Polyamory and Religion Round Up

As my regular readers know, I’m finally fixing a lot of mistakes and errors in my early blog posts. The religion series was one of the more problematic parts of the blog as I was writing about religions that I am not a part of and in many cases have not taken the time to learn about in depth. I am seeking followers of various faiths who are interested in writing about polyamory and their religion. Until I can get better posts up to replace the old ones, the polyamory and religion series will be unavailable.

There are a huge number of religions that I haven’t covered yet, but I’m also reaching the point of having covered the most commonly talk-about religions in the US, and having trouble getting solid info on any others. Plus, personal stuff getting out of hand of late (as in my paying work isn’t paying and I have massive legal fees to deal with) and I just don’t have the time to spend hours digging into the background of religions I really don’t know anything about. So as and when I have time I may add a new religion to the list, but for now here is the “Not-Yet-Complete List of Polyamory and Religions”

(list is alphabetical)
Polyamory and Buddhism
Polyamory and Christianity
Polyamory and Hinduism
Polyamory and Islam
Polyamory and Judaism
Polyamory and Paganism/Neo-Paganism
Polyamory and Taoism

So there it is for now, as I said, more will probably come in time, and if anyone knows about a religion not on the list and would like to either tell me about it or do a guest post about it, please let me know. If you have info that I missed about a religion already on the list, please feel free to add it to the comments section or send me a message and I’ll edit as appropriate.

Also – I’m rather ignoring the holidays myself this year, given the outcome of my custody case, but I do want to wish a belated Happy Hanukkah, a Merry Christmas, and a good New Year to all of my readers.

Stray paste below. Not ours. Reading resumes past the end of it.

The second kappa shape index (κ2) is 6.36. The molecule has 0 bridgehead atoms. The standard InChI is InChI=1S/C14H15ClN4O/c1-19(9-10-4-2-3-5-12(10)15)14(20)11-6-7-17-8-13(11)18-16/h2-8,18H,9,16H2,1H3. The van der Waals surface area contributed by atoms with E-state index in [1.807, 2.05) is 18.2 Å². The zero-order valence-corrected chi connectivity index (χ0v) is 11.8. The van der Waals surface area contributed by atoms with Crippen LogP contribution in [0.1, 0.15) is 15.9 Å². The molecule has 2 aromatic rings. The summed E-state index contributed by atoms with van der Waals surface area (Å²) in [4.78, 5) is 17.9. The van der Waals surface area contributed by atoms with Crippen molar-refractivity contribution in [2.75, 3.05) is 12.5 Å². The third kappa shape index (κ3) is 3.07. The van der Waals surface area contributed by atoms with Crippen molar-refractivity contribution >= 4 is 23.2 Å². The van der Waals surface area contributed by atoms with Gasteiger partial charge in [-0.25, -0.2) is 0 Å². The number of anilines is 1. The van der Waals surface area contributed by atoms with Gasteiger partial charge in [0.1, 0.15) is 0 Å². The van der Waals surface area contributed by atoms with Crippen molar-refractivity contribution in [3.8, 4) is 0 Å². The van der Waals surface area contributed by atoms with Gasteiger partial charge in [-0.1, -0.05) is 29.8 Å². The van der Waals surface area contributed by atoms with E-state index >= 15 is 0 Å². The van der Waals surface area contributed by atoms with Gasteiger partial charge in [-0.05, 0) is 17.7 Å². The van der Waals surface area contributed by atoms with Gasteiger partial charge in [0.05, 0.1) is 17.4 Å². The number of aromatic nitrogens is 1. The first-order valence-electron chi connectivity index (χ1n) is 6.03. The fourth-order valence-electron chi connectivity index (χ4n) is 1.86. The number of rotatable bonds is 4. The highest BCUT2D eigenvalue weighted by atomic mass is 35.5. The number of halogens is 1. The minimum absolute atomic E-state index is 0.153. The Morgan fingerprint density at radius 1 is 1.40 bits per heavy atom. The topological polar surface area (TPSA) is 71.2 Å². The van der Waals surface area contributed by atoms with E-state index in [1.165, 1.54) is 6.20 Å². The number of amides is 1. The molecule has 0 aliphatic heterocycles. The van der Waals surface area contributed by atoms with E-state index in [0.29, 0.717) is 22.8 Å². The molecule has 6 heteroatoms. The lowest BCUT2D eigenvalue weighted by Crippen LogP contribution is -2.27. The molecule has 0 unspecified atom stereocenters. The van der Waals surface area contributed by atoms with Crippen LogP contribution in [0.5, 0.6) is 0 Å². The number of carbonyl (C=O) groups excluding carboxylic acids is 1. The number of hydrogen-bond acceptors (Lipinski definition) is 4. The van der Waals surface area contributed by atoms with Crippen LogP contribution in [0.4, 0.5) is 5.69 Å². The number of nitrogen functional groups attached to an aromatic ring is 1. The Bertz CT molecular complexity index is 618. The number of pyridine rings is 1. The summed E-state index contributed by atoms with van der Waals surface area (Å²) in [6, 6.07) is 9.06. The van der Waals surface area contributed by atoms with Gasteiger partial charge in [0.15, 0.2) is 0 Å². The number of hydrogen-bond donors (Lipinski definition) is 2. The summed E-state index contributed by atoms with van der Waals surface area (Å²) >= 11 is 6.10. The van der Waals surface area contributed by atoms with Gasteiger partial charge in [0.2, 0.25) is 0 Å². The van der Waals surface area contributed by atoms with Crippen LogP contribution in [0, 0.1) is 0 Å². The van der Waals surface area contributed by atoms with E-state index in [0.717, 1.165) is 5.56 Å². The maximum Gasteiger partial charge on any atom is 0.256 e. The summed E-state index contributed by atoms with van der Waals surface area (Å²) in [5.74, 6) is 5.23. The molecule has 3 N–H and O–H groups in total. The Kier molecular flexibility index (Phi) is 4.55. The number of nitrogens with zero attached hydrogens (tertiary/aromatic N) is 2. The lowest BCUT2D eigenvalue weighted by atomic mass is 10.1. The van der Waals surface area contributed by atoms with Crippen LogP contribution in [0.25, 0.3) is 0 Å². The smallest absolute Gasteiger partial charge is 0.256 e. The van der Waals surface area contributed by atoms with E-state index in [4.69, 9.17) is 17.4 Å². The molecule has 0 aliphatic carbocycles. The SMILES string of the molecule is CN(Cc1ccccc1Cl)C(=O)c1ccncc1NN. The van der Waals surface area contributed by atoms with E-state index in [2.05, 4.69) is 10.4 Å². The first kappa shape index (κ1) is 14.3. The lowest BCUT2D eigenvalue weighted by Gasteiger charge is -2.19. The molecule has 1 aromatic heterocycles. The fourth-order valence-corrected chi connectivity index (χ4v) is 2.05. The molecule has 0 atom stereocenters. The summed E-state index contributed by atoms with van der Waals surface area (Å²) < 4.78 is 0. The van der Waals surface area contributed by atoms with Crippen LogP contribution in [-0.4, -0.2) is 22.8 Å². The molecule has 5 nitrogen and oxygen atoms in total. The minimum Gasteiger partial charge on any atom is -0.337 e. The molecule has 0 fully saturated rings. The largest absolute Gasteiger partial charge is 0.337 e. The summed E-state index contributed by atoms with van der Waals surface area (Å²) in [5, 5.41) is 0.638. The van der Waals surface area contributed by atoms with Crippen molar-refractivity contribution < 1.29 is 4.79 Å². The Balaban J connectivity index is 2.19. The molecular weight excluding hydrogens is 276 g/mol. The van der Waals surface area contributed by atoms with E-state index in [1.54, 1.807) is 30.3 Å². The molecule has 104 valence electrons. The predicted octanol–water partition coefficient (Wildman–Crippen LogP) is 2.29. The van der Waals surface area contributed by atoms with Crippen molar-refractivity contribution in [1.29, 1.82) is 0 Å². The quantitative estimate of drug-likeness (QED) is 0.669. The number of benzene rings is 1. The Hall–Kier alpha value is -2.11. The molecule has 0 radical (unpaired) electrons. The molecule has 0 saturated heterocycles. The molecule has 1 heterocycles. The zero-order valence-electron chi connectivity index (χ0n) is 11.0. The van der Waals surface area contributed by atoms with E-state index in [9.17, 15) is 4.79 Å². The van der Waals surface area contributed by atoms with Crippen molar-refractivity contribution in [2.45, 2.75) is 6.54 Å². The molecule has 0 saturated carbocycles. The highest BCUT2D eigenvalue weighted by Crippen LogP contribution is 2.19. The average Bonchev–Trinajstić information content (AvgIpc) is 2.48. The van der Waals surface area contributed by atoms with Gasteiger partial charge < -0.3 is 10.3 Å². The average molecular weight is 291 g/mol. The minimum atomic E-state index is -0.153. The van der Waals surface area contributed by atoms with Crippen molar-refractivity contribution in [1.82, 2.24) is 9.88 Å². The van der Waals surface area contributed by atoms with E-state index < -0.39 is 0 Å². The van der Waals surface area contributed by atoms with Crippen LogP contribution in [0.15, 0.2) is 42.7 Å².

Polyamory and Judaism

In theory, all Jews are subject to the same Torah laws. In reality, there are different interpretations, traditions and history have informed those laws, and contrary to the assumptions of many Americans, there is a great deal more variety in Jewish tradition then Reform/Conservative/Orthodox.

The Torah (first five books of what Christians call the Jewish Scripture or Old Testament) is very clear on allowing polygyny (multiple wives) under specific conditions. Among other things, a man must be able to provide all his wives with the same level of care when it comes to their physical, and sexual needs, and he must be equally affectionate/loving/caring with all of them. Additionally, his first wife must agree before he can take a second wife, the first two must agree before he can take a third, and etc.

Additionally, the specifics of Torah law define adultery as a man sleeping with a woman who is married to someone else. He can sleep with as many unmarried women as he wants, and it’s frowned on, but not adulterous. Presumably the reverse is true (as long as a woman is unmarried she can sleep with any man she wants). Once the woman is married, it is adultery and against the law for both parties.

By extension polyandry (one woman with multiple husbands) would be considered adultery and is against Torah law.

Now, getting to those varieties of Judaism – some Jewish traditions consider the decisions of what is known as the Rabbinic period to be law one step below Torah law in importance. (Think of violating Torah law as on the level of murder and Rabbinic law as on the level of accidental manslaughter if that helps). Those who follow Rabbic law include the Ashkenazim (basically all the Jewish traditions Americans are familiar with) and some (but not all) of the Sephardi (Jews who lived in Spain, Portugal and the Ottoman Empire). Mizrahi (Jews from the Mi+ddle East or Asia) generally do not accept Rabbinic law.